It occurs to me that many readers might be unaware that I served, for a time, as a councillor on Wargrave Parish Council. For transparency’s sake, I’m reiterating it now.
You see, with the exception of Leigh Town Council, Southend doesn’t have a lower tier of local government. And lately I’ve been wondering if it wouldn’t benefit from the addition.
Parish and town councils are traditionally the lowest level of local government, giving a forum for local residents on issues like planning and… Well, what I remember is mostly planning, but I think there were benches and Christmas trees too.
The standard answer to the addition of another level of government is no — notice how nobody rushed to shake my hand when I went back to regional assemblies? But I think there’s a lot of promise in devolving power down to the grassroots, so to speak.
The planning issue is the big one. Even with town and parish councils, planning decisions are still made at the district/borough council level. But what parish councils do is give residents of the immediate area a place to air their views, a little more locally than the Development Control Committee.
Parish councils can’t block an application, but they submit a recommendation or an objection up the chain to the planning authorities. When I was on Wargrave, a huge number of them were overruled by Wokingham Borough Council, but we had a voice, at least.
The reason that the idea occurs to me, is that there have of late been a few controversial planning decisions which have caused a lot of upset in Southend, and have left a lot of residents feeling that their voices have been overruled and ignored. Two in particular occur, and these are the areas which I feel could benefit from their own parish councils.
The first is the town centre area. Southend town centre is a hugely overdeveloped area, in part as a result of pushback from other areas of the town. You might notice, perhaps, that Leigh both has a town council and has resisted overdevelopment.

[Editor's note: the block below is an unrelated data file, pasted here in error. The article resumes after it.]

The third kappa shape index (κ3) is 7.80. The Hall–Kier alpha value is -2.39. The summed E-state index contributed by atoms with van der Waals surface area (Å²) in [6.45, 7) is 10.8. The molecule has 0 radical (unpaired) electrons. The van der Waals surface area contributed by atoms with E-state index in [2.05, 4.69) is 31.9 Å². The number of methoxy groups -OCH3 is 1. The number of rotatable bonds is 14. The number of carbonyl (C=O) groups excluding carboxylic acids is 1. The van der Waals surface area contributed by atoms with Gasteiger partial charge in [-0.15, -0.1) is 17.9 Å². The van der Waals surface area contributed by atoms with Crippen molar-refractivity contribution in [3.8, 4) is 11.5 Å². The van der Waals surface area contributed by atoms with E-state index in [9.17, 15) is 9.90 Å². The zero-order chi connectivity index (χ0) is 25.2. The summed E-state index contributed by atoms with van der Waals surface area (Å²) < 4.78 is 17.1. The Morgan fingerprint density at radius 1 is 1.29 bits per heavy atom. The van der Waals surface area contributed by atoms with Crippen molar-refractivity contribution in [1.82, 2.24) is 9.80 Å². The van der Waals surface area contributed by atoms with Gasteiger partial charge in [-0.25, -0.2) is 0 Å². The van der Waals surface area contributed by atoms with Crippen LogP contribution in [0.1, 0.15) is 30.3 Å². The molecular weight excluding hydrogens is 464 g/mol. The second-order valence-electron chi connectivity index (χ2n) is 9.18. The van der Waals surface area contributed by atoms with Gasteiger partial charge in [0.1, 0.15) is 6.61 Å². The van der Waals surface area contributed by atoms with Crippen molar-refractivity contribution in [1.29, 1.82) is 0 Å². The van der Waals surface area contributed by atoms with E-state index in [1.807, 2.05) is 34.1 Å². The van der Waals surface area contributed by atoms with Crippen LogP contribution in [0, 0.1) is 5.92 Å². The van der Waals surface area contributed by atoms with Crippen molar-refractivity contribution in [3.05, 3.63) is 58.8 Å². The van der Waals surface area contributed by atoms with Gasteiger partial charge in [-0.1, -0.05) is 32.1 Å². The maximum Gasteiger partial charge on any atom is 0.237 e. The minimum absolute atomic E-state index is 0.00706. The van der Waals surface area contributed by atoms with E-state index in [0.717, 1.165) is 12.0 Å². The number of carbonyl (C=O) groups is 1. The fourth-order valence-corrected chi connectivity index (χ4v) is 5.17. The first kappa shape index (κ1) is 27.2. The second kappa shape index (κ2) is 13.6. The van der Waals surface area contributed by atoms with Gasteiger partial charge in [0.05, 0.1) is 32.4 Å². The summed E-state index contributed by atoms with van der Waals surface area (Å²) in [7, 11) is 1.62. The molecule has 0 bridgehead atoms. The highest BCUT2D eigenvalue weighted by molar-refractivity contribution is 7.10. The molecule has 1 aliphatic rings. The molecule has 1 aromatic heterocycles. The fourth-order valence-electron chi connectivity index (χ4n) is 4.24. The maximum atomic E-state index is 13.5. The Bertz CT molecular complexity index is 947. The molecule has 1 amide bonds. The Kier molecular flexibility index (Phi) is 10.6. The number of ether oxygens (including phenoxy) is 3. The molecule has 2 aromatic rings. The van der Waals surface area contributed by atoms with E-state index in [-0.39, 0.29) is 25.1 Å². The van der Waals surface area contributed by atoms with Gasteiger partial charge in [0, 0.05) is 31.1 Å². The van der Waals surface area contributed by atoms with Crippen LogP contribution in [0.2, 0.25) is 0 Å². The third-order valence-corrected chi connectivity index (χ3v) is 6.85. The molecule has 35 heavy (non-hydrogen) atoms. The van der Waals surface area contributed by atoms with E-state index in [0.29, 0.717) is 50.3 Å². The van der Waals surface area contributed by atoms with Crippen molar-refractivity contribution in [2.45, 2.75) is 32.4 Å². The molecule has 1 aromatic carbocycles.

There are a few proposed developments at present on the seafront, in Kursaal and Milton wards. They haven’t yet passed Development Control, but hold that thought for the moment. The developments are resisted by residents and local councillors (Well, the ones who aren’t on holiday… -Ed), but as my friend and Labour councillor for Kursaal Anne Jones has pointed out, she needs resident involvement in objections to bring a weight of public opinion to the committee.
A Southend Town Council would be one way to address that problem. It would give residents a more consolidated voice when lobbying Southend Borough Council, and help to preserve a distinct identity for the town centre area itself.
The other area I think well suited to a parish council, is Shoeburyness.
The issues around the sea defences and the Garrison homes plan are well documented across the internet and various other sources, and do not need rehashing here. What I would highlight, though, is that this is one example of the community being shut out of the process. In their infinite wisdom the last Tory administration decided to take a collective objection from over a thousand people as a single objection, doubtless a way of watering down the weight of public ill-feeling towards the project.
Now you can believe that Shoebury needs flood defences whilst still believing that the approach adopted by the Holdcroft administration was a catalogue of how not to do it — which, actually, I do; though I have grave reservations about some of the revelations coming out about the project. The fact is that a parish council could allow for a debate amongst residents, and the submitting of a collective, authoritative response to a planning application.
Maybe it would usher in an era of nimbyism, maybe it wouldn’t. What it would do is give an avenue for ordinary residents to engage with a planning process which looks, from the outside, labyrinthine and confusing (Mostly because it is… -Ed).
This is, of course, just me musing. I’d be very interested to hear what other commentators, and residents, think about this. In this blogger’s opinion, it could be the shot in the arm that inclusive, localist democracy needs.